Gear Review: Mountain Hardwear Women’s Micro Thermostatic Jacket

Disclosure: The following product was donated for the purpose of review. 


Hikers are aware that temperatures in the mountains can change quickly and without warning. Because of that, maybe the most important piece of gear you can bring backpacking is a lightweight, warm jacket. Even in August, I pack my down jacket for camping, just in case.

“If you don’t like the weather, wait a minute!” – Every person ever

I tried out the Mountain Hardwear Micro Thermostatic jacket. Although I usually use down because of how compressible and light it is, the thermostatic is made of an ultra light synthetic material (literally described as ‘synthetic down’) and boasts a lighter weight than my current down jacket – plus it still retains its heat when wet, something that down jackets are not so good for.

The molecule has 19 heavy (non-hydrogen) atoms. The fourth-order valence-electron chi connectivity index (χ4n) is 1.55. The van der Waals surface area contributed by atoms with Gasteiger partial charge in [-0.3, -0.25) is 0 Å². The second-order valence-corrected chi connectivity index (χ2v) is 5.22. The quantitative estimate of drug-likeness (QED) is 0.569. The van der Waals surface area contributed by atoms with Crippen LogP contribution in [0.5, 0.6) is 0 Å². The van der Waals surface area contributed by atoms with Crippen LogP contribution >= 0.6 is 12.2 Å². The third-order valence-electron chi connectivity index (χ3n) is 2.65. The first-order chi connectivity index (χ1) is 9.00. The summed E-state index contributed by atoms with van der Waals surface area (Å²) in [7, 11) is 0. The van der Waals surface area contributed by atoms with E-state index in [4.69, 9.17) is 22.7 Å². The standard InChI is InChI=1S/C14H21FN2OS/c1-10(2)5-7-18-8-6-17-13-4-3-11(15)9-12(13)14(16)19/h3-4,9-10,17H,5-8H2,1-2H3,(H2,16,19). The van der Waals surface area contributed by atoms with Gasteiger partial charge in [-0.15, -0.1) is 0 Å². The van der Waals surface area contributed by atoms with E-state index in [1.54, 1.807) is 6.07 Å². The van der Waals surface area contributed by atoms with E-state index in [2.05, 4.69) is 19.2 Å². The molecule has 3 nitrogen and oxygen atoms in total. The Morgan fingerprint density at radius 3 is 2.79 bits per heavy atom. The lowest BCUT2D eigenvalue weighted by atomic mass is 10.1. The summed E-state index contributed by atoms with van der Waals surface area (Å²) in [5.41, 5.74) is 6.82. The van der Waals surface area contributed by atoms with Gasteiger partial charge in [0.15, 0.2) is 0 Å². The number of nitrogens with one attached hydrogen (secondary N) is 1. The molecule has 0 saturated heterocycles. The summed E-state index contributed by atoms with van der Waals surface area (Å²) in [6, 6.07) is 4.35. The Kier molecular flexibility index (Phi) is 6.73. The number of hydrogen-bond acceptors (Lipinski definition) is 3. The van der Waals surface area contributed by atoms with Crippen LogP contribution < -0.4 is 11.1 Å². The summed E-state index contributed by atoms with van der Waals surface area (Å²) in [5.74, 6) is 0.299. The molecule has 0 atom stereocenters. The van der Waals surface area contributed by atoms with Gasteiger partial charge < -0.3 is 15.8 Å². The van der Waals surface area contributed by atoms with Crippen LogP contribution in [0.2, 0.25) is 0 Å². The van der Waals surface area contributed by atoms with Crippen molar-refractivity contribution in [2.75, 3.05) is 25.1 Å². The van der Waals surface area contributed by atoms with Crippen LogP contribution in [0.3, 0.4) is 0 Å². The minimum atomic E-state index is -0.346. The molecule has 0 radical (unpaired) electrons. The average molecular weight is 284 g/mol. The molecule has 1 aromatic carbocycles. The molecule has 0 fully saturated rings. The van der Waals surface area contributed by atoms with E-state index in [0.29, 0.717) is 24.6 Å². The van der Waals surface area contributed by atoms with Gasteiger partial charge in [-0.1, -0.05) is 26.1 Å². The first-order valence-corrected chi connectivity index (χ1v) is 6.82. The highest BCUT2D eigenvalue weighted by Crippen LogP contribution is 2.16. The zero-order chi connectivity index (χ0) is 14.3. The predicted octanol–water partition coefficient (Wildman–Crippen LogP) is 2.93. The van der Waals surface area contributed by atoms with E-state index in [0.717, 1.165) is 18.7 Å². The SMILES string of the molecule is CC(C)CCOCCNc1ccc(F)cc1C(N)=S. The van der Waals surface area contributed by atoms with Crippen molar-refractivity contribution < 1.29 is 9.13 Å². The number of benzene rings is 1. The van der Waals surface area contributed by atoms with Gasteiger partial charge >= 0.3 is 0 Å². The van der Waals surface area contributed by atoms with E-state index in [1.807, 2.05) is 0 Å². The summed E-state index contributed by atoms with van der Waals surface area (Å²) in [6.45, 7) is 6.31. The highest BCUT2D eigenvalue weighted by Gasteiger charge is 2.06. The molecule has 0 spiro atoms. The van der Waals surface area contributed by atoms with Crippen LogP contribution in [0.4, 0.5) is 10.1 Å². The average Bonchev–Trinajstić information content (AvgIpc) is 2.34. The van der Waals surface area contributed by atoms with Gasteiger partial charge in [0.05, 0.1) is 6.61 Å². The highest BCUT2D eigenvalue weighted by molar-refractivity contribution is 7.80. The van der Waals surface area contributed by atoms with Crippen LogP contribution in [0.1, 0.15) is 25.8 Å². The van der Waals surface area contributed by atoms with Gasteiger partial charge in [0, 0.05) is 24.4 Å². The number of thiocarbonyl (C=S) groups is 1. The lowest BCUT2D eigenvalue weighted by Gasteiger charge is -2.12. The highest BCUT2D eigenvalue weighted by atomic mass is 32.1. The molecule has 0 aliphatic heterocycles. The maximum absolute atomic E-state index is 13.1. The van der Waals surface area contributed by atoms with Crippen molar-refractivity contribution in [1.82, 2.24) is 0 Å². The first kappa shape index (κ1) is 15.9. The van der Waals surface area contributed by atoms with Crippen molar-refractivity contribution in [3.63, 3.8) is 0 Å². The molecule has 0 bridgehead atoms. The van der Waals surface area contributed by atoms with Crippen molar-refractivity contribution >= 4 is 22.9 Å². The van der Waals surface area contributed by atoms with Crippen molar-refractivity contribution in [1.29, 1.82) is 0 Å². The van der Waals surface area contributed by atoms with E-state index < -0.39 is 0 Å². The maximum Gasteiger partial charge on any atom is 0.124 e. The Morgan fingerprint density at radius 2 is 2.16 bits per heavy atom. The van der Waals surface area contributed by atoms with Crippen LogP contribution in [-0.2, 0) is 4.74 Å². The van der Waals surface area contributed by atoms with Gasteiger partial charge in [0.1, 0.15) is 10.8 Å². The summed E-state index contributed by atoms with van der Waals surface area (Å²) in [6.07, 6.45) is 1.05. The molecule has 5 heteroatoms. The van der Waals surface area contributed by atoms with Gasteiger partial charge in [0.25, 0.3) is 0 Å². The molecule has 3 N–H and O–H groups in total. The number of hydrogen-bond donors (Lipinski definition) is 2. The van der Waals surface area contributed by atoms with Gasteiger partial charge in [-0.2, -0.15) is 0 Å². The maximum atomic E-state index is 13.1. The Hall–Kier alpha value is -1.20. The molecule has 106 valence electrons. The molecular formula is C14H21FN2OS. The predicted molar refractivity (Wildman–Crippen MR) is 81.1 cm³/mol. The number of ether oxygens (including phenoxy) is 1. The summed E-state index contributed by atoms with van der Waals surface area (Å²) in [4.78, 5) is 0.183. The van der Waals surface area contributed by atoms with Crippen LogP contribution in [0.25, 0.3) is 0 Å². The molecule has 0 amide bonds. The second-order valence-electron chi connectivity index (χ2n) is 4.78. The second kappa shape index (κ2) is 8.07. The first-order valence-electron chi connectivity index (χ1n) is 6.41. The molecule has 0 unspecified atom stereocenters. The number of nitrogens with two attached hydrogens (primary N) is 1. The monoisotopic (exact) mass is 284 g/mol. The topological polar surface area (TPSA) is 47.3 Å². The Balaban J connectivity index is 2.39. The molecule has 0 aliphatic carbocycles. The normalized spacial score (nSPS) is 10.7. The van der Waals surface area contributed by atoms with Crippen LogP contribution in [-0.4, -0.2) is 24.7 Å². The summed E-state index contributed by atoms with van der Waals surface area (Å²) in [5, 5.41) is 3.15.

Size: Medium

Weight: 7 oz

Insulation: 40g of Thermal.Q™ Elite (synthetic)

Material: 20D Nylon Micro Ripstop Thermostatic

Pockets: 2

Price: $175

Best Feature: Lightweight

Worst Feature: Not warm enough


The Micro Thermostatic is the perfect balance for crisp fall day hikes hovering in the 40s.

Circumstance of review: I used this jacket for late summer / early fall hiking in the White Mountains, usually in temperatures between 30 and 60 degrees Fahrenheit. It was a great layer for above 40 degrees, but unfortunately not quite warm enough to be a camp jacket at night. Even with the jacket layered over two shirts, I found myself shivering in temperatures in the high 30s once my body cooled down – something that hasn’t been a problem for me with my old down jacket at that temperature.  This jacket offers more warmth than my base layer wool shirt, but less than I am comfortable with. It was, however, great for chilly ridgelines where I wanted to make good time. It kept me warm without causing me to sweat, and cut the wind well – something that would usually require a three-layer system for me with a wool shirt and rain jacket over my base.